What is the role/significance of LiquidSpace or similar apps that use the Airbnb approach to attracting workers?
Liquidspace and the likes are like Booking.com for hotels. They are sales channels and helpful online directories. The dimension of service is critical, though. If space fails to provide the required hospitality and quality of service, the trust will be broken. This is a service business. Forget it, and you will lose.
The HOK study raises the issue of upcoming renewal of leases for many coworking spaces, as many are based on five-year leases. Is this an important concern?
It’s still a bit early to say, as the wave of bigger, stronger spaces is less than five years old, overall, in Europe. However, this is certainly a very big challenge ahead. We are not aware of accurate data about this. A lot of coworking spaces, through their activities, have brought a lot of value back to properties – sometimes to the whole neighbourhood within which they operate – and have not been rewarded for doing so. I would advise any coworking operator to really consider this when negotiating. That being said, we hear more and more of landlords getting in touch with coworking operators in order to partner up. I’m personally a strong believer in this kind of mutual partnerships where risk is shared.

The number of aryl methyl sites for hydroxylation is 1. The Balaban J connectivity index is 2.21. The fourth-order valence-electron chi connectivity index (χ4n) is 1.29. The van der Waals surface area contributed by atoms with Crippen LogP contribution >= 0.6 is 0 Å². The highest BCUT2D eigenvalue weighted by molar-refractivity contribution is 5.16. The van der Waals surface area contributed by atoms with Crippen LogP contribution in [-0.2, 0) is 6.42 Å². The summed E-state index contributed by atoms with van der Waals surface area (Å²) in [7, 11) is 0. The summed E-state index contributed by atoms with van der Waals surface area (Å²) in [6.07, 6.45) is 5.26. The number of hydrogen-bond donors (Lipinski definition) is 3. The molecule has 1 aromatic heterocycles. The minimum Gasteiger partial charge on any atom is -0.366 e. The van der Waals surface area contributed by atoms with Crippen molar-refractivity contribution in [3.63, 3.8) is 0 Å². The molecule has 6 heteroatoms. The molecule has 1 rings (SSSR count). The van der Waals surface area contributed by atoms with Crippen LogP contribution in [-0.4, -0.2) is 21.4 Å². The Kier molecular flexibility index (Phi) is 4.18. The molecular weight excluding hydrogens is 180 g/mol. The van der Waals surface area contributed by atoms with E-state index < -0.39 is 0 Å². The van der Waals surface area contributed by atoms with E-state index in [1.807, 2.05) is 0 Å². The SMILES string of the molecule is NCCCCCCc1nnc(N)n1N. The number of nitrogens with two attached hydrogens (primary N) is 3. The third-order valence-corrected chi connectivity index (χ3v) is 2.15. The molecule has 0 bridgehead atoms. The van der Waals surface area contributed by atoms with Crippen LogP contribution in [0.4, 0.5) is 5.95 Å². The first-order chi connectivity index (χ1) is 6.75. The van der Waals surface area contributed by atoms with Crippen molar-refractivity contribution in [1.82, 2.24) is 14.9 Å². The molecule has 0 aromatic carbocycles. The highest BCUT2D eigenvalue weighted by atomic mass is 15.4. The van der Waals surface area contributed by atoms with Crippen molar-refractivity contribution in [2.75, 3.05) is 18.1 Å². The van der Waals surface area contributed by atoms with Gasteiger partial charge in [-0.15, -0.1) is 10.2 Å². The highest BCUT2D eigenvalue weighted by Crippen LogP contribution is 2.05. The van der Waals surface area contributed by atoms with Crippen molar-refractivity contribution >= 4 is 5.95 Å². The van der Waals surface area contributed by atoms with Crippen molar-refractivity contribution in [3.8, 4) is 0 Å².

What is the potential growth of demand for coworking spaces over the net decade? HOK suggests overall it will stabilise around 2% -4% penetration
We saw those figures. As far as we understand it, this includes business centres as well. To me, the turning point will be when coworking space operators will be able to host companies with 200-300 people or more while providing mutualized support services without losing their ability to accommodate people on an individual base. This will create convivial environments within full office buildings, with [the coworking operator] becoming a concierge, facilitator, connector, ecosystem builder, etc. Social Workplace will become the standard. Ultimately, we believe that no employee will accept anymore to work in the old-fashioned, dull closed and dry office environment they have experienced in the last decades. Then, expect the penetration rate [of coworking] to become much much higher.
In Summary, what is the future of Coworking workspaces over the next decade; what will be the key trends?
This is just the beginning [but] it will evolve under many shapes.
Head pic. Hotel Schani, Vienna.